Commercial Milk – Colored poison water pretending to be milk

Just so you understand what all is done to your grocery store milk before you unwittingly drink it down or give it to your toddler, I’ve compiled this handy list.

  •  Cows in commercial milk production dairies are often stressed, sickly and fed diets nowhere near their natural norm. They are treated with prophylactic antibiotics to over-come any issues arising from sub-par conditions and given growth hormones for faster growth and higher yields of milk. This obviously greatly diminishes the quality of the milk and has long term negative effects on the humans drinking the milk.
  • Pasteurization of milk destroys and adversely changes nutrients and immune-enhancing properties by exposure to heat. It does not sterilize milk, so residual bacterial contamination can still cause illness and problems. Pasteurization can cover up contamination and encourage less than acceptable animal husbandry and production practices. ( sick animals with dirty, puss and blood filled milk)
  • To standardize milk and make sure you get exactly the fat content you want, (1%, 2%, etc.) milk is separated (skim milk/cream) and then put back together in in ratios depending on what type of milk it is.  Because we’ve now farted around with the milk so much, additives for taste and consistency are also added to mask the damage that has been done.
  • At some point in history, milk producers didn’t want consumers to know how fat (cream) was in their milk, so they began homogenizing it.  Homogenization is a fancy and scientific process by which milk fat globules are torn apart to make it all one, nice consistency.  No cream rises to the top and no one will see how little fat there is or isn’t in their milk. This process causes these torn apart globules to absorb proteins – mostly casein which causes a higher allergenicity of homogenized milk. It also causes fat oxidation which produces some really nasty off-flavors. But that’s okay because they’ll just use some chemical to take care of that.
  • Think your milk is 100% milk?  Think again. Commercial milk has all sorts of additives – flavor and consistency enhancers, synthetic vitamins, vegetable oils and powdered skim milk as a whitener. (this powdered skim milk also contains dangerous oxidized cholesterol – yummy!) More recently, milk producers are fighting to be able to add artificial sweeteners to milk without having to label it. I’m not kidding! Milk and milk products have a US Agricultural Department “Standard of Identity” which in lay terms means they can put whatever crap they want in your milk as long as they heat it and they don’t have to include the additives on the label.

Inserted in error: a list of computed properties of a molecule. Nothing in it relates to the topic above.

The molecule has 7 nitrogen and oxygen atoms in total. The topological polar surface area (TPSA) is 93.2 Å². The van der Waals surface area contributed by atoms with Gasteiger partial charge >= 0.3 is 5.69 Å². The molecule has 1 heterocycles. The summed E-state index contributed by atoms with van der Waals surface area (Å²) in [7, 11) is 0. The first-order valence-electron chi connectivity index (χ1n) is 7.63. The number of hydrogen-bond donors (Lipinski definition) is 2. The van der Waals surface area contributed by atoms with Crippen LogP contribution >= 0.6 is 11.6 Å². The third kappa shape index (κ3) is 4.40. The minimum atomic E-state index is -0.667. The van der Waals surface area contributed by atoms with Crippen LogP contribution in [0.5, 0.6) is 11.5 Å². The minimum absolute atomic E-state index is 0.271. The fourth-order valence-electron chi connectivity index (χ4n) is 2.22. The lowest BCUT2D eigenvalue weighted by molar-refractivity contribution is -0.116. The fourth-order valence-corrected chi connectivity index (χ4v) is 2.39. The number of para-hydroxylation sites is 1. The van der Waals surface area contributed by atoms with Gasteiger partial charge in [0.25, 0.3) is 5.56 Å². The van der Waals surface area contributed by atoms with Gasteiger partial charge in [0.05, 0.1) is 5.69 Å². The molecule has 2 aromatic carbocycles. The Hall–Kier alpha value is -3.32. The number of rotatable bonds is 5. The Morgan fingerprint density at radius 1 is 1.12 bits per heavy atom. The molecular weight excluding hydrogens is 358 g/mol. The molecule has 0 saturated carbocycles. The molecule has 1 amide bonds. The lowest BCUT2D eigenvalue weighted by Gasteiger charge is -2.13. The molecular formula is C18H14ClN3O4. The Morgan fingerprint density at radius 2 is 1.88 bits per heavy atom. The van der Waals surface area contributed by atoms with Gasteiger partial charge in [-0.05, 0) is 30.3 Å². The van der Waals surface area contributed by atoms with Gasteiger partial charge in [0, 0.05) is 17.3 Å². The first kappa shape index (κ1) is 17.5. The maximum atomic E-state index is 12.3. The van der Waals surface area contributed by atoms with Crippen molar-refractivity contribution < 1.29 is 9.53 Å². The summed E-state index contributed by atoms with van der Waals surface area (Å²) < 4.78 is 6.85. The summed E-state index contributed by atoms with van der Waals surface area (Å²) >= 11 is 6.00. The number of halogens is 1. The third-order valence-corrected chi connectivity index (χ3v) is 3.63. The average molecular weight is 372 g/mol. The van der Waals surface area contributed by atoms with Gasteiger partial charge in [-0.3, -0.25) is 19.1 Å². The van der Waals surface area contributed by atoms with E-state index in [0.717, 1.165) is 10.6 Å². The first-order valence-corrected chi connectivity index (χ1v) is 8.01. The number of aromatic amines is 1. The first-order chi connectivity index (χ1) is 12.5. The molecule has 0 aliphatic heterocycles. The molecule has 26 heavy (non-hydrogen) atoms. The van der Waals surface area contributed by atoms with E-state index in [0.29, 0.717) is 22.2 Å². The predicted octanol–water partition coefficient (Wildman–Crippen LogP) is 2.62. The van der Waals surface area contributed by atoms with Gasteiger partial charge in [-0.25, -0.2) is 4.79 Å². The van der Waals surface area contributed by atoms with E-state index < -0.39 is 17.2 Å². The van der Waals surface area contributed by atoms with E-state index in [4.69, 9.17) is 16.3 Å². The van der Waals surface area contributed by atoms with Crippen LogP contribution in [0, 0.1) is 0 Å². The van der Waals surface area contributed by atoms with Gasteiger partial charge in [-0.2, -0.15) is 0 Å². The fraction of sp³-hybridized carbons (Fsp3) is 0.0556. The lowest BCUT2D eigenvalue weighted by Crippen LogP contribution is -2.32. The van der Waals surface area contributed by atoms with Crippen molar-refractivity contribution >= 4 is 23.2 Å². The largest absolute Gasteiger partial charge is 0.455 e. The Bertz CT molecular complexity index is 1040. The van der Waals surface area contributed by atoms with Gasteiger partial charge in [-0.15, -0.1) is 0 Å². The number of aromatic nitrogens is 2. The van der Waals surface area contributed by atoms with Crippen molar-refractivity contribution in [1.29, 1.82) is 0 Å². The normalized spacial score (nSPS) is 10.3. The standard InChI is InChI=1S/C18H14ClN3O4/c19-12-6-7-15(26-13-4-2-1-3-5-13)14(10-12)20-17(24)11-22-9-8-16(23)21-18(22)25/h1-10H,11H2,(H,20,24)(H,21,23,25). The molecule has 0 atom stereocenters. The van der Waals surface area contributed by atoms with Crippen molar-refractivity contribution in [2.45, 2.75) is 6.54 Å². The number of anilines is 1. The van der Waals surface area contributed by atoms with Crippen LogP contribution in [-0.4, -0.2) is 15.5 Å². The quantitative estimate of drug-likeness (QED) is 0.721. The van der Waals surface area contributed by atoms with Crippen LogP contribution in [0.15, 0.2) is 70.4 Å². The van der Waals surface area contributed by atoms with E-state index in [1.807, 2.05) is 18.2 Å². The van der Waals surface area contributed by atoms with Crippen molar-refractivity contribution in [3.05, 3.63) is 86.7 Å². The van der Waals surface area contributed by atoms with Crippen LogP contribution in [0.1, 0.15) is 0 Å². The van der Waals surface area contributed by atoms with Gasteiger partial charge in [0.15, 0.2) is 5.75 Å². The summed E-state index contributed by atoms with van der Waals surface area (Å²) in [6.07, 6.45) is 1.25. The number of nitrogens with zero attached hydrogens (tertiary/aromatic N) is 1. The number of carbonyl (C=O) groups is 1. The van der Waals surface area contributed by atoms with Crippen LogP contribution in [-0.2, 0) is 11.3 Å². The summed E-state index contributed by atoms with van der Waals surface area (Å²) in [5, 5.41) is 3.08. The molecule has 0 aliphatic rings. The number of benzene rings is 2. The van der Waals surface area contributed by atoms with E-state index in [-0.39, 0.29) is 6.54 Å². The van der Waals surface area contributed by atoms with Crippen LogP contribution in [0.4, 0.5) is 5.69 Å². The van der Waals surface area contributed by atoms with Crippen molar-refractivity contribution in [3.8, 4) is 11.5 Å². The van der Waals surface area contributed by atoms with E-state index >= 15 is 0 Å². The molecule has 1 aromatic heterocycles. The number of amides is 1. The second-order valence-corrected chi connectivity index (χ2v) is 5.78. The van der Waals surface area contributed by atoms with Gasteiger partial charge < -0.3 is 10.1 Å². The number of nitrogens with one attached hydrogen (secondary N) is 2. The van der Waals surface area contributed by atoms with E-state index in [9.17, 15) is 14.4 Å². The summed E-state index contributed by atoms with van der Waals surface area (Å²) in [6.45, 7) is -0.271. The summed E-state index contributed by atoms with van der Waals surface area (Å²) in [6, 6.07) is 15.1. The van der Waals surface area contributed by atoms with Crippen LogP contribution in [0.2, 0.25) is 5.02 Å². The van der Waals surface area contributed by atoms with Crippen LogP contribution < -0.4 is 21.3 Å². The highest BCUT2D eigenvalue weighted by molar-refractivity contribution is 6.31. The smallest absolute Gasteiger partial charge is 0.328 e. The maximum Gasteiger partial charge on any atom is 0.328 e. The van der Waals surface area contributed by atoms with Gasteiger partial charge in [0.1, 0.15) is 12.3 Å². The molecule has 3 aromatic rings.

ID-1005418Stroke of Luck

When I found out that we live only 20 miles from a raw milk dairy who uses only 100% grass-fed Jersey cows, I was sold.  In Texas, it’s legal to sell raw milk as long as it’s sold directly from the farm.  Each week I trek those 20 miles with my cooler and pick up our milk for the week.  Clifford, the dairy owner is usually out taking care of the cows and will come over to help me carry my milk. The refrigerator I get the milk from is in the milking parlor and if I arrive when they’re milking, I can actually see the milk being pumped into the tank and then watch the happy cows mosey back out to their pasture. 

If you’re in our neck of the woods, check them out.  http://www.diamondbcattle.com/

There’s something comforting about knowing where your food comes from and having a personal relationship with the farmer who provides it.  It feels lovely and civically responsible to support a local farmer and my local economy, all while providing something that’s healthy and nutritionally superior for my family.

We’ve been immensely enjoying raw milk for over three years now and have never regretted it for a second.  I have drank it through two pregnancies and fed it to my babies (after weaning from breastfeeding) and toddlers and have never worried for a second about their safety or health.

If you are lactose or casein intolerant or just don’t handle milk well for any reason, I encourage you to do a little research and see if you can’t track down raw milk in your area. You might find that you can tolerate raw milk with no problems (many intolerant folks do) and you might discover how glorious and wonderful raw milk is! Heck, you might even want to buy your own cow…


 Do you drink raw milk?  Is it legal in your state?  Comment below and let us know what you drink, where you get it and how much it is. 




Images courtesy of Sommai, antpkr, Simon Howden/freedigitalphotos.net